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A. Philip Randolph Teacher Resources
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Students write from varying perspectives in the American South about the civil rights movements in the 1950s. For this civics lesson, students view video clips and take notes. Students discuss the film and listen to a lecture on non-violent protests. Students work in groups to answer discussion questions and historic problems.
Students build a support tower. In this physics lesson, students construct a tower using plastic straws and paper clips in groups. The groups test the strength of their tower by seeing how many pennies it can hold and evaluating different variables to see if they can make it sturdier.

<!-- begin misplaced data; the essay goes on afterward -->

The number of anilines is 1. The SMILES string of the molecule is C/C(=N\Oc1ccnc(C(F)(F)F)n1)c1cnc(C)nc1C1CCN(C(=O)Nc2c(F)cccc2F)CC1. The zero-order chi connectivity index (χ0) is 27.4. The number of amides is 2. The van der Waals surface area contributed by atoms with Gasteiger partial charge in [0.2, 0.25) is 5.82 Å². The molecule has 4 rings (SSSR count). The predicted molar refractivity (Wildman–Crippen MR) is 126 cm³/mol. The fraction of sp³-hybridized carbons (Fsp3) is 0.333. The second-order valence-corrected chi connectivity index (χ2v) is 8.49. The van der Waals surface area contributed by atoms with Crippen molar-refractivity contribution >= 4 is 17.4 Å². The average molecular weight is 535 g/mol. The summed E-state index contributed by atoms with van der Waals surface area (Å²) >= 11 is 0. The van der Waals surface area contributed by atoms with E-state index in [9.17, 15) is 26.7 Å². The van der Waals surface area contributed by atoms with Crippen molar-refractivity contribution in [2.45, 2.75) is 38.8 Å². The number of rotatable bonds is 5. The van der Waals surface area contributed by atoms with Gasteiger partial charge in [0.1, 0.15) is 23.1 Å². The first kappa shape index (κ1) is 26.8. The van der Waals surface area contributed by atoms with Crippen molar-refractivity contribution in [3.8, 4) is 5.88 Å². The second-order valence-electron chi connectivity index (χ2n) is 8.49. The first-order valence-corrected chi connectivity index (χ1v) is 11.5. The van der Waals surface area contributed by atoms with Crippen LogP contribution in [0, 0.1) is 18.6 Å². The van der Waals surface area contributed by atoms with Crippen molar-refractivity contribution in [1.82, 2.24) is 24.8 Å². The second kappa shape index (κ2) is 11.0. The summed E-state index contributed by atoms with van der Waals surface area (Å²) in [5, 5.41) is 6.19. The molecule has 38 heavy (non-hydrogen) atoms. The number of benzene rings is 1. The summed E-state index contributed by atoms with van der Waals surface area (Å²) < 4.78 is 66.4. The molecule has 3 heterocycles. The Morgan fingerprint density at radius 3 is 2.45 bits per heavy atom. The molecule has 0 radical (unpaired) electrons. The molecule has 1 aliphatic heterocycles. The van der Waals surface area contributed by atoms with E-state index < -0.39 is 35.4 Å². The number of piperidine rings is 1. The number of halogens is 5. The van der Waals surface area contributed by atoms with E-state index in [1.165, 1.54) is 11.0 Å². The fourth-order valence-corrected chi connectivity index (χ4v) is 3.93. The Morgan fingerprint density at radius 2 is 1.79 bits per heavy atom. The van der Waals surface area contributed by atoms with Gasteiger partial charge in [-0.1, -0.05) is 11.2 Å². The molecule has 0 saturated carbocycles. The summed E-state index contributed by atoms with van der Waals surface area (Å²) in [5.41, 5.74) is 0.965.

Who do your scholars imagine when they think about the civil rights movement? If only a few faces come to mind, this lesson plan will expand their concepts of the movement's leaders. Learners examine an image of the 1963 March on Washington, then small groups jigsaw primary sources to "add to the picture." Differentiate instruction by assigning documents according to literacy levels. The class reviews an excerpt from the "I Have a Dream" speech, and fills in a worksheet. The worksheet link is down.
Students respect and appreciate the challenges people faced during World War II. They develop the different perspectives on race during WWII. Students develop that the nation's actions may not exemplify a nation's stated ideals. Students focus on the historical interpretation and the change over time.
Students explore notions of tolerance in a post 9/11 world. They work in collaborative groups to create imaginary letters highlighting responses to discrimination and intolerance, and stage a dramatic reading. Finally, students design tee shirts with messages that promote tolerance.